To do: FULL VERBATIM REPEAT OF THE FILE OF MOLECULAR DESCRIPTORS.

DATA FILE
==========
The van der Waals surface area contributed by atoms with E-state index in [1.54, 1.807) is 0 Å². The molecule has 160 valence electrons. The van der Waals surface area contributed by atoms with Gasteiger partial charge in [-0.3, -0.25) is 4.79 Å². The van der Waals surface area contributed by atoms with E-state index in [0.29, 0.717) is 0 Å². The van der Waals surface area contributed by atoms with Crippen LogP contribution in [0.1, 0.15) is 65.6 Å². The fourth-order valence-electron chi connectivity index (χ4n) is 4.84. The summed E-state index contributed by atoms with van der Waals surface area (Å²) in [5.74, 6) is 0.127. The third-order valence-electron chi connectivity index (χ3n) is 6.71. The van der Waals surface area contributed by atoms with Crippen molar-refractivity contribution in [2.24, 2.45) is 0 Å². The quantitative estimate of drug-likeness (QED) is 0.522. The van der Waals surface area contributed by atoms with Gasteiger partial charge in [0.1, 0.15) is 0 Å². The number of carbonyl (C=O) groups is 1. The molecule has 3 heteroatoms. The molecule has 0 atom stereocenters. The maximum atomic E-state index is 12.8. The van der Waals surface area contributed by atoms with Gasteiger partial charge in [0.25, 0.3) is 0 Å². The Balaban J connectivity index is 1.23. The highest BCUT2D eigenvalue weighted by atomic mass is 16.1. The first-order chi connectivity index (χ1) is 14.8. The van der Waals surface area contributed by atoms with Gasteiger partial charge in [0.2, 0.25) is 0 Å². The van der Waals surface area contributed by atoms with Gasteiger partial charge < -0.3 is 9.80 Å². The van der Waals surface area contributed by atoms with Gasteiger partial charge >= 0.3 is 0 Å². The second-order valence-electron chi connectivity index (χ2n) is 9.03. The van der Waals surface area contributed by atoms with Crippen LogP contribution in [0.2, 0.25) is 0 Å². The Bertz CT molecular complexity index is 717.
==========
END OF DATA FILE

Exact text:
The van der Waals surface area contributed by atoms with E-state index in [1.54, 1.807) is 0 Å². The molecule has 160 valence electrons. The van der Waals surface area contributed by atoms with Gasteiger partial charge in [-0.3, -0.25) is 4.79 Å². The van der Waals surface area contributed by atoms with E-state index in [0.29, 0.717) is 0 Å². The van der Waals surface area contributed by atoms with Crippen LogP contribution in [0.1, 0.15) is 65.6 Å². The fourth-order valence-electron chi connectivity index (χ4n) is 4.84. The summed E-state index contributed by atoms with van der Waals surface area (Å²) in [5.74, 6) is 0.127. The third-order valence-electron chi connectivity index (χ3n) is 6.71. The van der Waals surface area contributed by atoms with Crippen molar-refractivity contribution in [2.24, 2.45) is 0 Å². The quantitative estimate of drug-likeness (QED) is 0.522. The van der Waals surface area contributed by atoms with Gasteiger partial charge in [0.1, 0.15) is 0 Å². The number of carbonyl (C=O) groups is 1. The molecule has 3 heteroatoms. The molecule has 0 atom stereocenters. The maximum atomic E-state index is 12.8. The van der Waals surface area contributed by atoms with Gasteiger partial charge in [0.25, 0.3) is 0 Å². The Balaban J connectivity index is 1.23. The highest BCUT2D eigenvalue weighted by atomic mass is 16.1. The first-order chi connectivity index (χ1) is 14.8. The van der Waals surface area contributed by atoms with Gasteiger partial charge in [0.2, 0.25) is 0 Å². The van der Waals surface area contributed by atoms with Gasteiger partial charge < -0.3 is 9.80 Å². The van der Waals surface area contributed by atoms with Gasteiger partial charge >= 0.3 is 0 Å². The second-order valence-electron chi connectivity index (χ2n) is 9.03. The van der Waals surface area contributed by atoms with Crippen LogP contribution in [0.2, 0.25) is 0 Å². The Bertz CT molecular complexity index is 717.